Plaintiff, Mary Firment Nunnally, and defendant, David C. Nunnally, were married on June 23, 1973. Three children were born of their marriage. Plaintiff and defendant separated in January of 1988. Thereafter, plaintiff filed a petition for divorce on February 25, 1988. A provisional judgment
On August 3, 1988, the court granted plaintiff a judgment of divorce on finding
On November 23, 1988, plaintiff filed a rule for past due support, contempt and attorney's fees. In response, defendant, by rule, sought a reduction in his support obligations because of a reduction in his Navy pay.
The trial judge, for written reasons assigned, declined to find defendant in contempt but cast him in judgment for arrearages in the amount of $4,225.83 and $750.00 in attorney's fees. The court determined that the defendant had suffered a reduction in income and, in accordance with that finding, ordered a reduction in permanent alimony to $150.00 per month and reduced his child support obligation from $900.00 to $550.00 per month, retroactive to December 1, 1988.
Plaintiff on appeal questions the trial court's judgment only insofar as it orders a reduction in defendant's support obligations and makes the reduction retroactive to December 1, 1988.
The legal principles applicable where modification is sought in previously fixed alimony and child support awards are well settled. The party seeking modification of a previous award of alimony or child support, or both, must show a change of circumstances from the time of the initial award to the time of the rule to modify. Laughlin v. Laughlin, 520 So.2d 1098, 1099 (La.App. 3rd Cir.1987); Gatte v. Gatte, 524 So.2d 1297 (La.App. 3rd Cir. 1988); La.R.S. 9:311. The trial court is allowed great discretion in proceedings for a modification in alimony and/or child support. On review, a trial court's determination in such matters should not be disturbed absent a finding of clear abuse. Laughlin, supra; Gatte, supra.
The trial court lowered defendant's combined support obligation by $400.00 (from $1,100.00 to $700.00) upon a finding that defendant's pay as an enlisted man in the U.S. Navy was reduced when his marital status changed in August of 1988. The record clearly supports a finding that defendant did in fact suffer a reduction in his pay of $292.24 per month. Appellant, in brief, acknowledges the correctness of this finding but suggests that defendant's monthly expenses diminished after August 1988 and he should receive a raise of 4% of his gross monthly income in January of 1989, which she contends will offset his reduction in pay. We find no merit in appellant's contention. The trial court presumably did not consider the possibility that defendant would receive an increase in pay beginning January 1989. This was not error. Further, the record does not reflect any reduction in defendant's expenses following August of 1988. Rather, the record reflects that through error the defendant was overpaid by the Navy Department, which overpayment was to be deducted from his pay from January 1989 through March 1989. In sum, the record clearly supports the trial court's finding of a change in defendant's circumstances which warranted a reduction in the alimony and child support awards fixed in August of 1988. As to the amount of the ordered reduction, we can discern no clear or manifest abuse of discretion.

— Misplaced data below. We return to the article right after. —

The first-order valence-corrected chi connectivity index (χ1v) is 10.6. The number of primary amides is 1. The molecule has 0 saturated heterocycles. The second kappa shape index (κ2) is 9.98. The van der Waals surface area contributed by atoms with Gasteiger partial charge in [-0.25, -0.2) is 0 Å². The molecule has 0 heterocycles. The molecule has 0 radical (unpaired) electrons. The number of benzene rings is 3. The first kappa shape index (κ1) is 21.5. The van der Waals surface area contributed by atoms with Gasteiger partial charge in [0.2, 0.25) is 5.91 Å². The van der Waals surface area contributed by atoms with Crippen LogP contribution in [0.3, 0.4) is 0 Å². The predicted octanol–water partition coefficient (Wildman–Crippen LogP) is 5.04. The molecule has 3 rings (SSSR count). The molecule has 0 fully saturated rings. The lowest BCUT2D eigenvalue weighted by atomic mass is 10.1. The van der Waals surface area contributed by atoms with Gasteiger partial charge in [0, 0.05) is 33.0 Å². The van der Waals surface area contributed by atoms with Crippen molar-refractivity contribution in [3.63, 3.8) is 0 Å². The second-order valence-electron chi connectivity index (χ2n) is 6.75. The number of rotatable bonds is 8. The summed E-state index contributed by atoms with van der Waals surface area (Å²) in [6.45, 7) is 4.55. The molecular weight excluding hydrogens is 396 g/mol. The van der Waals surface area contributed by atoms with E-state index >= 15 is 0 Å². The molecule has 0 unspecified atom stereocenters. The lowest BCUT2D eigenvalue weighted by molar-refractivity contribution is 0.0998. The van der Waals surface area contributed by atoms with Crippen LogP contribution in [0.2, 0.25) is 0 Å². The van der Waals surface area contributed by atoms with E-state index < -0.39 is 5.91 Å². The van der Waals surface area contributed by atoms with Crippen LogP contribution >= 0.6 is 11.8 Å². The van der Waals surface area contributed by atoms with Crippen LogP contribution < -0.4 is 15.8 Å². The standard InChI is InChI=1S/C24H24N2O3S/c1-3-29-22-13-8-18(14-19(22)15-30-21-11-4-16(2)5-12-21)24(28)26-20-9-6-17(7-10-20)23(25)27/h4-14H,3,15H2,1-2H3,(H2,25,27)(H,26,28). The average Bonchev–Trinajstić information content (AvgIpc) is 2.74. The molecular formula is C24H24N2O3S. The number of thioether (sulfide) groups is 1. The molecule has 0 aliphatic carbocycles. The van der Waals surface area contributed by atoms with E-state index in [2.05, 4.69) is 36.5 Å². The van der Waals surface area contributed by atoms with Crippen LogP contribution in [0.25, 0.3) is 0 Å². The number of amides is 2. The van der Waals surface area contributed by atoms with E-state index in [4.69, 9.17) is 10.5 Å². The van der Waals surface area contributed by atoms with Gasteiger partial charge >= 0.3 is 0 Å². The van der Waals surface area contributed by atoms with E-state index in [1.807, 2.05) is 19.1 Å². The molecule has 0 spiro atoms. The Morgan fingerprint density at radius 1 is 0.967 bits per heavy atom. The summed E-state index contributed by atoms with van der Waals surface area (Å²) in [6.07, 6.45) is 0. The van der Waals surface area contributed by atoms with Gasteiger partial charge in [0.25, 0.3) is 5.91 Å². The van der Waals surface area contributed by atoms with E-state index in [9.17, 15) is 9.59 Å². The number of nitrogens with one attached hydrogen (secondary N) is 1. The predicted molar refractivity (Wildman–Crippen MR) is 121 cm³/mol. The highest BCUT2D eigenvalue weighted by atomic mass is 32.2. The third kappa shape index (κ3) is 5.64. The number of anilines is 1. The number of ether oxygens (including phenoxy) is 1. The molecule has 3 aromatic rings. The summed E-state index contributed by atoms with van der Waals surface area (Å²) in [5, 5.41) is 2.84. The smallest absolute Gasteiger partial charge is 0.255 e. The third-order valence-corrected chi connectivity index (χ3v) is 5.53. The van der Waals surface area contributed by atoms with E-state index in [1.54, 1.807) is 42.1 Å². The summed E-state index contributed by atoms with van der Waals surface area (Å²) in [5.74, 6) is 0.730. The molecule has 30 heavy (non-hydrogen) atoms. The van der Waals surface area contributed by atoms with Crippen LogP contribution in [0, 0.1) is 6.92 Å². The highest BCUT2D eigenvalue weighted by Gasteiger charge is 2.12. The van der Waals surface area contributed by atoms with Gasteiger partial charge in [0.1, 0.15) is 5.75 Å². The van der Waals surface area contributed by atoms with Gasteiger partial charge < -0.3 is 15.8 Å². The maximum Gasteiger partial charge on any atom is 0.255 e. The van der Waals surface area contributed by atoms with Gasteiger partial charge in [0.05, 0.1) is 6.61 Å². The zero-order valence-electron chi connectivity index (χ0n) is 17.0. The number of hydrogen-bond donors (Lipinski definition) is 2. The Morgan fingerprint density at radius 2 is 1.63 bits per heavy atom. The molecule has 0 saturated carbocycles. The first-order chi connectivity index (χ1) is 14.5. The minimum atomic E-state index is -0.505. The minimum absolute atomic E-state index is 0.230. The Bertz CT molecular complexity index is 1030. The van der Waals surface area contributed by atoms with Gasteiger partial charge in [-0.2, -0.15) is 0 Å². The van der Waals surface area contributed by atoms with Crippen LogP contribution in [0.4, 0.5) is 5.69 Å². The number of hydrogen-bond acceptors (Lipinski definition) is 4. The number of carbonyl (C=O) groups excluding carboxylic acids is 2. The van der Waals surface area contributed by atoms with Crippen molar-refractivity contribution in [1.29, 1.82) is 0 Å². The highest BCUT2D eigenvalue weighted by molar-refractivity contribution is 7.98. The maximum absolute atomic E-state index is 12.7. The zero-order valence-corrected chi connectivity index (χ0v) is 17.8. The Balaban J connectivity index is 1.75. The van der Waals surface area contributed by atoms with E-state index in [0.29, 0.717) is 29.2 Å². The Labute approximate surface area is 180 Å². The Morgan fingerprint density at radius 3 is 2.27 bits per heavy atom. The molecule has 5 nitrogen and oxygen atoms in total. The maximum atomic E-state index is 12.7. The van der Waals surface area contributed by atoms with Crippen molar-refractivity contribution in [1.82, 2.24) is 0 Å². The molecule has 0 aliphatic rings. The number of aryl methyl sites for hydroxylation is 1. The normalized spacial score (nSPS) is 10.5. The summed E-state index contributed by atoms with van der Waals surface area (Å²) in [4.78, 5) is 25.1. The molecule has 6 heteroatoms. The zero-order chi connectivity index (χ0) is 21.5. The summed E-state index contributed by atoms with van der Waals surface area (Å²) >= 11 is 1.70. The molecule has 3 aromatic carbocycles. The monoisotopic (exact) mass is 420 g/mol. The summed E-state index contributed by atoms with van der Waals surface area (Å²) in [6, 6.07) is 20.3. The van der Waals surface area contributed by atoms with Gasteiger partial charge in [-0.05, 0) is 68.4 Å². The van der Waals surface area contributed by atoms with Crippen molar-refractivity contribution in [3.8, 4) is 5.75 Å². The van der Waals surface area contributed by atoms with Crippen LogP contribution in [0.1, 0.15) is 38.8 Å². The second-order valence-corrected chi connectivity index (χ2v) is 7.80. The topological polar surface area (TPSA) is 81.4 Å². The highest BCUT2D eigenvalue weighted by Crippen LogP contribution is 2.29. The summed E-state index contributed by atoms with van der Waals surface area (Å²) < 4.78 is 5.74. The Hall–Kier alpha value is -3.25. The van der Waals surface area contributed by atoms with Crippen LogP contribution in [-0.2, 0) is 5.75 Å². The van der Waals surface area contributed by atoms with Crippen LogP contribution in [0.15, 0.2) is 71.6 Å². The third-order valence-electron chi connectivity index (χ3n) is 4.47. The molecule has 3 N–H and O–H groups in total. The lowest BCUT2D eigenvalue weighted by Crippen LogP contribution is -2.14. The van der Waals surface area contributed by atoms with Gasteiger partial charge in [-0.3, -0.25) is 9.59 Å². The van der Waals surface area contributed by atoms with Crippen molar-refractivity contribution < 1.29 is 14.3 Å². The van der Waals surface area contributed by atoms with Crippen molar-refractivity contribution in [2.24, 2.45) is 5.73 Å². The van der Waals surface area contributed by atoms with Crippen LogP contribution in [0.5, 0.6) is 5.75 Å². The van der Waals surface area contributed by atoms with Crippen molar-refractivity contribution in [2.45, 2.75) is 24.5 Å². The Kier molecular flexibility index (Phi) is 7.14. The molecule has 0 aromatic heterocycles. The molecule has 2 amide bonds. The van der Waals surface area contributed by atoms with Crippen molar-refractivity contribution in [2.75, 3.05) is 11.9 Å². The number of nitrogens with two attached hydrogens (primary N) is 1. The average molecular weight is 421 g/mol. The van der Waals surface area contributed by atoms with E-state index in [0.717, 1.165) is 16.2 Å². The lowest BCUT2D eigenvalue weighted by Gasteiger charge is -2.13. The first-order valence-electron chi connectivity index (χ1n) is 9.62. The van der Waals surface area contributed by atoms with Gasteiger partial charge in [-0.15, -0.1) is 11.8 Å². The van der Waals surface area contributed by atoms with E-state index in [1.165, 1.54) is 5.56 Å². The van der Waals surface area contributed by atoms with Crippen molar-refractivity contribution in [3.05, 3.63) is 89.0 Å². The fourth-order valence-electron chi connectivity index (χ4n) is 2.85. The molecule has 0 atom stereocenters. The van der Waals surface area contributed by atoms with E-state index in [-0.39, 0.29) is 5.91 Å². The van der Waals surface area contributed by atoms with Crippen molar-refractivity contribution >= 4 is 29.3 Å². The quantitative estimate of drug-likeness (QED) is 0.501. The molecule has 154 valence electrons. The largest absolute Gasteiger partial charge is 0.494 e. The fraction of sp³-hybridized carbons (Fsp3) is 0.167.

Appellant next urges that the trial court erred when it reduced the alimony and child support payments retroactive to December 1, 1988. Plaintiff, relying on Vinson v. Vinson, 292 So.2d 763 (La.App. 4th Cir.1974), contends that this retroactive application by the trial judge was clearly wrong because it adversely affects her vested right to the entire $1,100.00 support payment which was due December 1, 1988.
Vinson held that the trial judge may reduce alimony payments retroactive to the date of filing of the motion to reduce except insofar as such retroactive application adversely affects a vested property right which accrued prior to the filing of the
In Vinson, the court prorated the alimony and child support obligations which accrued before and after the date of filing of the motion to reduce. The reduced awards were effective retroactive to the date of filing. Similarly, we hold that the defendant is only entitled to the $700.00 per month reduced payment retroactive to the date of filing, i.e., December 5, 1988. Appellant is entitled to the $1,100.00 payment adjusted prorata for four of the 31 days of December 1988. La.R.S. 9:310; Hogan v. Hogan, 549 So.2d 267 (La.1989).
Accordingly, we amend the judgment of the trial court to make the reduction in alimony and child support retroactive to December 5, 1988. In all other respects, the judgment of the trial court is affirmed at appellant's cost.
AFFIRMED AS AMENDED.